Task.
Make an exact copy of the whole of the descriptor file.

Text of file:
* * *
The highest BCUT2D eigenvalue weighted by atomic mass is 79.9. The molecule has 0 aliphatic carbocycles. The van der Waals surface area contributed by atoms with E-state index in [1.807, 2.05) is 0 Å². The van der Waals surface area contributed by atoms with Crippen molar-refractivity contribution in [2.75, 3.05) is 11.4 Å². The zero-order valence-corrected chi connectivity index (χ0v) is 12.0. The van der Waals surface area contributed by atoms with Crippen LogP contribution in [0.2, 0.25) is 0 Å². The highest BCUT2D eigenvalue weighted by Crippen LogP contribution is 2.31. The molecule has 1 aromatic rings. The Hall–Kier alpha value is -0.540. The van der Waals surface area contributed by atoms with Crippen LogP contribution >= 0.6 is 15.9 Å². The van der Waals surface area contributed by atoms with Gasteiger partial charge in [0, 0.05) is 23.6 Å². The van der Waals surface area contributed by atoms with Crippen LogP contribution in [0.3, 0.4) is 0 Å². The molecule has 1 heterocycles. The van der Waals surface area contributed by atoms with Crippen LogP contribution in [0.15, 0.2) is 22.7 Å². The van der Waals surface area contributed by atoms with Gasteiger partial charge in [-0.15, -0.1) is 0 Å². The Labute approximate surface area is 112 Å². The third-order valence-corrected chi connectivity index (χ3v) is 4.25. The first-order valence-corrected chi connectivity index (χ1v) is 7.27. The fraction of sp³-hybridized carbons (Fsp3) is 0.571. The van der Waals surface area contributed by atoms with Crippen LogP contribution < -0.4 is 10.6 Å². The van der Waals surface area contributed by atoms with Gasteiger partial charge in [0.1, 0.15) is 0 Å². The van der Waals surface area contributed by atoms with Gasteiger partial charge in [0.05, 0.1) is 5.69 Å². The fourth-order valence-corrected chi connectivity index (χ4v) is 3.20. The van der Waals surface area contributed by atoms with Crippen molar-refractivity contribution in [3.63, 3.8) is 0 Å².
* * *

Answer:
The highest BCUT2D eigenvalue weighted by atomic mass is 79.9. The molecule has 0 aliphatic carbocycles. The van der Waals surface area contributed by atoms with E-state index in [1.807, 2.05) is 0 Å². The van der Waals surface area contributed by atoms with Crippen molar-refractivity contribution in [2.75, 3.05) is 11.4 Å². The zero-order valence-corrected chi connectivity index (χ0v) is 12.0. The van der Waals surface area contributed by atoms with Crippen LogP contribution in [0.2, 0.25) is 0 Å². The highest BCUT2D eigenvalue weighted by Crippen LogP contribution is 2.31. The molecule has 1 aromatic rings. The Hall–Kier alpha value is -0.540. The van der Waals surface area contributed by atoms with Crippen LogP contribution >= 0.6 is 15.9 Å². The van der Waals surface area contributed by atoms with Gasteiger partial charge in [0, 0.05) is 23.6 Å². The van der Waals surface area contributed by atoms with Crippen LogP contribution in [0.3, 0.4) is 0 Å². The molecule has 1 heterocycles. The van der Waals surface area contributed by atoms with Crippen LogP contribution in [0.15, 0.2) is 22.7 Å². The van der Waals surface area contributed by atoms with Gasteiger partial charge in [-0.15, -0.1) is 0 Å². The Labute approximate surface area is 112 Å². The third-order valence-corrected chi connectivity index (χ3v) is 4.25. The first-order valence-corrected chi connectivity index (χ1v) is 7.27. The fraction of sp³-hybridized carbons (Fsp3) is 0.571. The van der Waals surface area contributed by atoms with Crippen LogP contribution < -0.4 is 10.6 Å². The van der Waals surface area contributed by atoms with Gasteiger partial charge in [0.1, 0.15) is 0 Å². The van der Waals surface area contributed by atoms with Gasteiger partial charge in [0.05, 0.1) is 5.69 Å². The fourth-order valence-corrected chi connectivity index (χ4v) is 3.20. The van der Waals surface area contributed by atoms with Crippen molar-refractivity contribution in [3.63, 3.8) is 0 Å².